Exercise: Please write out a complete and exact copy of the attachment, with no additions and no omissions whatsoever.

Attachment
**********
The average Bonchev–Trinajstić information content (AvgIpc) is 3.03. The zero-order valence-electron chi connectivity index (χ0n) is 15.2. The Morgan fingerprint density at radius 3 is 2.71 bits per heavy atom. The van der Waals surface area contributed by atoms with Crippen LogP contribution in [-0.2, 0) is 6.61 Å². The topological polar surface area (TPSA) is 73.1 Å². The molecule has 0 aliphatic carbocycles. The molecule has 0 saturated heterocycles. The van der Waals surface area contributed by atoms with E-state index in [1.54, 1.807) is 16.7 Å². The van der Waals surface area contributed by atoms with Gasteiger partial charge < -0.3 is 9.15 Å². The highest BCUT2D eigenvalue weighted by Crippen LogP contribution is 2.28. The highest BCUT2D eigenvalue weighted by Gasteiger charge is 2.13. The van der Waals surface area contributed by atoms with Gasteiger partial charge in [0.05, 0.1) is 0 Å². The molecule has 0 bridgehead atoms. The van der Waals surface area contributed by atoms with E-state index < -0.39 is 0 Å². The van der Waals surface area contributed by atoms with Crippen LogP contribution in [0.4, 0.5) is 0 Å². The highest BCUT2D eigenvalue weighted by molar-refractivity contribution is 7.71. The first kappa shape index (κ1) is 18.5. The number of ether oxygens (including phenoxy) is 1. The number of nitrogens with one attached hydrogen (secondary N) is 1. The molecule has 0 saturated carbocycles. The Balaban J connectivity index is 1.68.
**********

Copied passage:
The average Bonchev–Trinajstić information content (AvgIpc) is 3.03. The zero-order valence-electron chi connectivity index (χ0n) is 15.2. The Morgan fingerprint density at radius 3 is 2.71 bits per heavy atom. The van der Waals surface area contributed by atoms with Crippen LogP contribution in [-0.2, 0) is 6.61 Å². The topological polar surface area (TPSA) is 73.1 Å². The molecule has 0 aliphatic carbocycles. The molecule has 0 saturated heterocycles. The van der Waals surface area contributed by atoms with E-state index in [1.54, 1.807) is 16.7 Å². The van der Waals surface area contributed by atoms with Gasteiger partial charge < -0.3 is 9.15 Å². The highest BCUT2D eigenvalue weighted by Crippen LogP contribution is 2.28. The highest BCUT2D eigenvalue weighted by Gasteiger charge is 2.13. The van der Waals surface area contributed by atoms with Gasteiger partial charge in [0.05, 0.1) is 0 Å². The molecule has 0 bridgehead atoms. The van der Waals surface area contributed by atoms with E-state index < -0.39 is 0 Å². The van der Waals surface area contributed by atoms with Crippen LogP contribution in [0.4, 0.5) is 0 Å². The highest BCUT2D eigenvalue weighted by molar-refractivity contribution is 7.71. The first kappa shape index (κ1) is 18.5. The number of ether oxygens (including phenoxy) is 1. The number of nitrogens with one attached hydrogen (secondary N) is 1. The molecule has 0 saturated carbocycles. The Balaban J connectivity index is 1.68.